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|Friday, February 01, 2013|
Want more real breakthroughs faster in your firm or department? Here’s an easy way: stop “innovating” so much.
That counter-intuitive approach is the unavoidable conclusion of a fresh look at how most firms approach innovation. You’re probably making one or more of these innovation errors. Fixing them will boost your performance.
The three major ways people mis-handle innovation are: wheel reinvention, over-focus on the core, and putting people first (in the wrong way).
Re-Inventing the Wheel
Fred is a lighting and electrical engineer for a firm that designs and builds the interiors of buildings (light, HVAC, power, etc.). They have a core need to run projects, and run them very well. When Fred saw that his firm was unnecessarily losing money too often on projects, he made a classic mistake — he started to re-design the project management process. Himself. Then, he made another version of that mistake, recruiting some peers to help him re-design their project management approach. In isolation. Then, they made a third version of that mistake, inviting everyone in their firm who was interested, to contribute to the effort.
Here’s the key — all of them had engineering degrees, yet none of them had heard of the Project Management Institute (PMI). Fred was doing a great job of including internal stakeholders. He just wasn’t aware of a universe of external people who had solved most of his project management problems.
PMI gives professional certifications — such as the PMP (Project Management Professional). PMI publishes a massive reference book, the PMBOK (Project Management Body of Knowledge) that includes chapters on all Fred’s major problems. PMI and its affiliated vendors run in-person and online training in all areas of the PMBOK needed to earn the PMP.
Fred was leading a hopeless effort to re-invent the PMBOK from first principles. And he didn’t even know it. All that time and energy could have been saved, and his firm could have made massive improvements in mere months, if he’d looked outside for some ideas.
When tackling a tough problem, avoid taking a risky trip up the Productization Path.
An Idea is not a Product
An Idea is only a Product when it works outside the lab, in the rest of the world. For example, turning an idea into a piece of software may take as little as 10% of the total effort to bring it to market — the other 90% comes from the rest of the trip up the Productization Path — creating the elements of a Product — quality tests, documentation, user training, a support team, training for the support team, a stock of replacement parts (for hardware products), maintenance manuals, distribution channels (for new product lines), pricing, sales training, sales support material, etc.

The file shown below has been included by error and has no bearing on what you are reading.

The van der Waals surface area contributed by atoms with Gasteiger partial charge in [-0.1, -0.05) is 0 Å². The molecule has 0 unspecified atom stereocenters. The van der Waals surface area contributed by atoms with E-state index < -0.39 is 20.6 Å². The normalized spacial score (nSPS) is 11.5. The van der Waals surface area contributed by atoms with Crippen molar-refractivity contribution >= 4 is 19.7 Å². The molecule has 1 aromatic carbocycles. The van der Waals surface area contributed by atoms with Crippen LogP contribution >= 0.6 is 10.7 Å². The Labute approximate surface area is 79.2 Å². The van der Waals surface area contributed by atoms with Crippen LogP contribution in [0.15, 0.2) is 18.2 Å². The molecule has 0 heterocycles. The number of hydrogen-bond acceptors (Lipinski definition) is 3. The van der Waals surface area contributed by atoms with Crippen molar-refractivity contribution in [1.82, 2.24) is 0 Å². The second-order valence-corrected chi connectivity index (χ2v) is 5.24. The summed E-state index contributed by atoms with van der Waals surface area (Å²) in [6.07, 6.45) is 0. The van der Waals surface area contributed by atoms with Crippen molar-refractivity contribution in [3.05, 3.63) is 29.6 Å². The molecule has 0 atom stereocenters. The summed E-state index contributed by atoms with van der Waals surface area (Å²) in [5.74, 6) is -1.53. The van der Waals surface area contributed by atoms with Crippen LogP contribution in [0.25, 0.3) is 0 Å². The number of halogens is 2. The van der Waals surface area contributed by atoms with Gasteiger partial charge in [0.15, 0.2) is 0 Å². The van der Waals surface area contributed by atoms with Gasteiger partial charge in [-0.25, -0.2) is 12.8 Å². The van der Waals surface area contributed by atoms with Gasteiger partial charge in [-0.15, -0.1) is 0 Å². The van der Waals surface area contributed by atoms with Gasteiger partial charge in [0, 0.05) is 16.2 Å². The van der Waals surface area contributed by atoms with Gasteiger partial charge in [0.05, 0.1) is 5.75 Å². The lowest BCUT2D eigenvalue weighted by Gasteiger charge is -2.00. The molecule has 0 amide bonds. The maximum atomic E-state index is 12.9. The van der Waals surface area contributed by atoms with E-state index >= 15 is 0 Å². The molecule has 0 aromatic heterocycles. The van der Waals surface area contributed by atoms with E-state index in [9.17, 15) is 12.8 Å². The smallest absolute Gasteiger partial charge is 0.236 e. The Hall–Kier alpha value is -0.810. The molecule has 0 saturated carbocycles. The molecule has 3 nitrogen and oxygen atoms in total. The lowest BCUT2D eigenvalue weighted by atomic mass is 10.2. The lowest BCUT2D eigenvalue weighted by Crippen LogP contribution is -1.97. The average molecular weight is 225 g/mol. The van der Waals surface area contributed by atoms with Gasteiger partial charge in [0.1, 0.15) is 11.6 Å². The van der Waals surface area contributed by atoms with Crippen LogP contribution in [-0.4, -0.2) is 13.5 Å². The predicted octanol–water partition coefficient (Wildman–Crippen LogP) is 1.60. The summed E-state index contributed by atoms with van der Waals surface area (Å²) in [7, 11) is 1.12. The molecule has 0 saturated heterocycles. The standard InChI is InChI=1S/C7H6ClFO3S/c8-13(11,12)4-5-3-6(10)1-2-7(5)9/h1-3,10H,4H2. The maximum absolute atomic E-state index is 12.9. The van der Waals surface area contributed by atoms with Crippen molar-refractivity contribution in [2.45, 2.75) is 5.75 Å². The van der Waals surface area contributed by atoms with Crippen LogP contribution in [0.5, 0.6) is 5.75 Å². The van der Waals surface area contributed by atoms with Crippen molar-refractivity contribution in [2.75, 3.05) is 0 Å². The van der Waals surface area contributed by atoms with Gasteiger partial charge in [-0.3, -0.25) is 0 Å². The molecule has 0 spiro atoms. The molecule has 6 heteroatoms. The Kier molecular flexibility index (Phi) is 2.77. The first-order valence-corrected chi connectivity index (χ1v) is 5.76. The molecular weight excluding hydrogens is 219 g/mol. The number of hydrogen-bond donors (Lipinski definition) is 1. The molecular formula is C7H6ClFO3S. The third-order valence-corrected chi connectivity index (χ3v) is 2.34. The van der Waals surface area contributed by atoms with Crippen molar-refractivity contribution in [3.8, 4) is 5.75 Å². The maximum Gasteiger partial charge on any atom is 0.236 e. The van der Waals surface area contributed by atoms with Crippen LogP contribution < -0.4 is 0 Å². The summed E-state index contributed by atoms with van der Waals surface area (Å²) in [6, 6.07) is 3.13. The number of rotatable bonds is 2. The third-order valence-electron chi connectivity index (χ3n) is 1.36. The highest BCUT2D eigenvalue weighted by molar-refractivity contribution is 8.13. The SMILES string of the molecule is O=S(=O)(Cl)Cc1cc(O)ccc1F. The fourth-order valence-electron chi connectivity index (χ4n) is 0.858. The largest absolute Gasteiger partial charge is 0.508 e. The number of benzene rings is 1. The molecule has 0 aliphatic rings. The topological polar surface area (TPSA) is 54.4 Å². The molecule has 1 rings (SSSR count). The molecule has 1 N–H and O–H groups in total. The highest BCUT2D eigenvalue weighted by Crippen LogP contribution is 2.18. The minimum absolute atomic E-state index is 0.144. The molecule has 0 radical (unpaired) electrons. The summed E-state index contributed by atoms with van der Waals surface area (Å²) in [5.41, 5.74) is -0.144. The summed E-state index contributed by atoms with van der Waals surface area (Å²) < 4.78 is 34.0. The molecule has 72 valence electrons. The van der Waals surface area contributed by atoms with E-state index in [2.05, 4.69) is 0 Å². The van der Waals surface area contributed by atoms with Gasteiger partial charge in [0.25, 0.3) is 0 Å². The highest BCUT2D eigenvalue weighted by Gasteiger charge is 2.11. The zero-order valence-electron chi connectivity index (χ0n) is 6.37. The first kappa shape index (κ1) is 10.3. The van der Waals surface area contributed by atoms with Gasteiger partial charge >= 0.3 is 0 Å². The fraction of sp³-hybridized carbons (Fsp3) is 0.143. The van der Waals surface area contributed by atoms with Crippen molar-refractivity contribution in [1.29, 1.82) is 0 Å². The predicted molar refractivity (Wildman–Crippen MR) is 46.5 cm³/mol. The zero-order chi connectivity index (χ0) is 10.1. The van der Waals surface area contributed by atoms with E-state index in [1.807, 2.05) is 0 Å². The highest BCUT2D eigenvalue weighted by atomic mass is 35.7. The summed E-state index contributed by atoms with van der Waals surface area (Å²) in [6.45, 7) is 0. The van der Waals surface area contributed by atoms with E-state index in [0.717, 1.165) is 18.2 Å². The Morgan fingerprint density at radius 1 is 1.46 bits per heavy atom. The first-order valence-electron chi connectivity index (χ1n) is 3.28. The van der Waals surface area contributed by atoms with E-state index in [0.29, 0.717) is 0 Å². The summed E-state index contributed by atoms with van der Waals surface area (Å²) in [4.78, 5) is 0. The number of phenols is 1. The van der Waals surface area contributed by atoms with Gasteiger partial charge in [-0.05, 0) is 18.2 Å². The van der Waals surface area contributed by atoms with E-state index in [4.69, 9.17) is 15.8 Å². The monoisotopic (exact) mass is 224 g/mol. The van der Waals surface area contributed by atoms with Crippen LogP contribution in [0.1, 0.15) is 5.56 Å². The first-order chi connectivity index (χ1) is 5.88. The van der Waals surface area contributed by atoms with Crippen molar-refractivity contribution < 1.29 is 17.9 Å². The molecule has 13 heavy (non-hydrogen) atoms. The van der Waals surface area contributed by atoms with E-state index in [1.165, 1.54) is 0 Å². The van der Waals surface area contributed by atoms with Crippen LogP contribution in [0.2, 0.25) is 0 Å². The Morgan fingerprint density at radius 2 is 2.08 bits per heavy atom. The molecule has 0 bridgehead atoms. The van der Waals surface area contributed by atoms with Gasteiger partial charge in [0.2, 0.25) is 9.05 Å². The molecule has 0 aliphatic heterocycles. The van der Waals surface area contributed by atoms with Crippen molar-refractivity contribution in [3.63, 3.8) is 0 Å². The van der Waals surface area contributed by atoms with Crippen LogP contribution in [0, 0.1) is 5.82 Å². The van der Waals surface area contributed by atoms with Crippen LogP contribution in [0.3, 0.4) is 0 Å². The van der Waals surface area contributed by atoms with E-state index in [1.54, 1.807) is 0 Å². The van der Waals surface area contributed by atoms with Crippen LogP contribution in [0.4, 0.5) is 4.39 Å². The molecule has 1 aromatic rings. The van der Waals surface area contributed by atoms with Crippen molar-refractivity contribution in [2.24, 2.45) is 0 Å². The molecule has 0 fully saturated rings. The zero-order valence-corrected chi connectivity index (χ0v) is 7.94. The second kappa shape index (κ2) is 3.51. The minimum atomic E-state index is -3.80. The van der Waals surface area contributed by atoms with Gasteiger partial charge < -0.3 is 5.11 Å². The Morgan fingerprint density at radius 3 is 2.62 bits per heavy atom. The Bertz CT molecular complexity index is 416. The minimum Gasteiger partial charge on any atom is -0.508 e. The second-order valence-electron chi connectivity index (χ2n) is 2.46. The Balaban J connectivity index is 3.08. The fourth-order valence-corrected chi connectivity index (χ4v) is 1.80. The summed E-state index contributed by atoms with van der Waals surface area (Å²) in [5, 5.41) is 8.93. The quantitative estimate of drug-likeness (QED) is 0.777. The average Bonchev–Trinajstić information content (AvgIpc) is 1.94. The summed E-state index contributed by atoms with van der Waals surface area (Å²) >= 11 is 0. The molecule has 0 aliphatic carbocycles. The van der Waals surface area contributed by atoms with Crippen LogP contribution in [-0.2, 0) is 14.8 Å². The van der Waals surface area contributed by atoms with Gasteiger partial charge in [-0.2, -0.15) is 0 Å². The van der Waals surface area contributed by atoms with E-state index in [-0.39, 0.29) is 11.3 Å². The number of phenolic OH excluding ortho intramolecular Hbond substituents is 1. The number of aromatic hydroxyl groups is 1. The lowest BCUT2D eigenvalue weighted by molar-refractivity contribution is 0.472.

The “Sapling Saver” is a great example. The inventor, Craig Smith (on whose advisory board I sit), patented the design years ago. Right now he’s walking the long road to productization — building prototypes, filming promotional videos, talking to potential wholesalers and partners.
Once he’s done, he’ll have a Product.
Risk of the Productization Path
Now, suppose you own a large landscaping firm, and you know you spend $15,000 a year replacing plants that your crews damage while trimming weeds. You have a choice of (a) continuing to pay that money; (b) re-inventing the Sapling Saver yourself (and then maintaining your own equipment) at a cost of many thousands of dollars and several years, or (c) buying real Sapling Savers off-the-shelf for all your crews for $5,000, and getting a warranty, access to replacements, free training videos, etc. Only a nut would pick “b” — yet we do.
Every time you try to develop a solution in-house, you take on all the risks of Productization.
If you can get a good-enough alternative off-the-shelf, you should. If you’re a leader and your people come to you seeking approval for an in-house innovation effort, require them to look outside first. (A great resource for that is Skip Sponsel’s Emerging Technology Accelerator, a searchable database of productized innovations.)
That’s what happened at Northwest UAV Propulsion Systems. NWUAV is one of the largest manufacturers of engines and propulsion systems for UAVs (unmanned aerial vehicles) in the U.S. Tiny UAV engines normally struggle to turn heavy fuels like diesel (the fuel mandated by their major customers) into uniform, tiny droplets that burn efficiently. Chris Harris and his team at NWUAV opted not to spend years inventing some new droplet-making technology — they licensed five Hewlett Packard ink-jet printer patents, for turning heavy ink into uniform, tiny droplets. The choice leap-frogged their development effort by years — and by licensing patents, they reduced their risk of a competitor acquiring that same technology. Now they’re a sought-after strategic partner — they recently formed an alliance with Ricardo and XRDi, two other major players in the UAV industry.
They still have to innovate to adapt the ink-jet technology to the heat and vibration of a flying engine — but that’s something they know nobody else has done.
We’ll cover Over-Focus on the Core, and Putting People First (in the wrong way), in future columns.
Tom Cox is a Beaverton consultant, author and speaker. He coaches CEOs on how to boost performance by building workplace trust.
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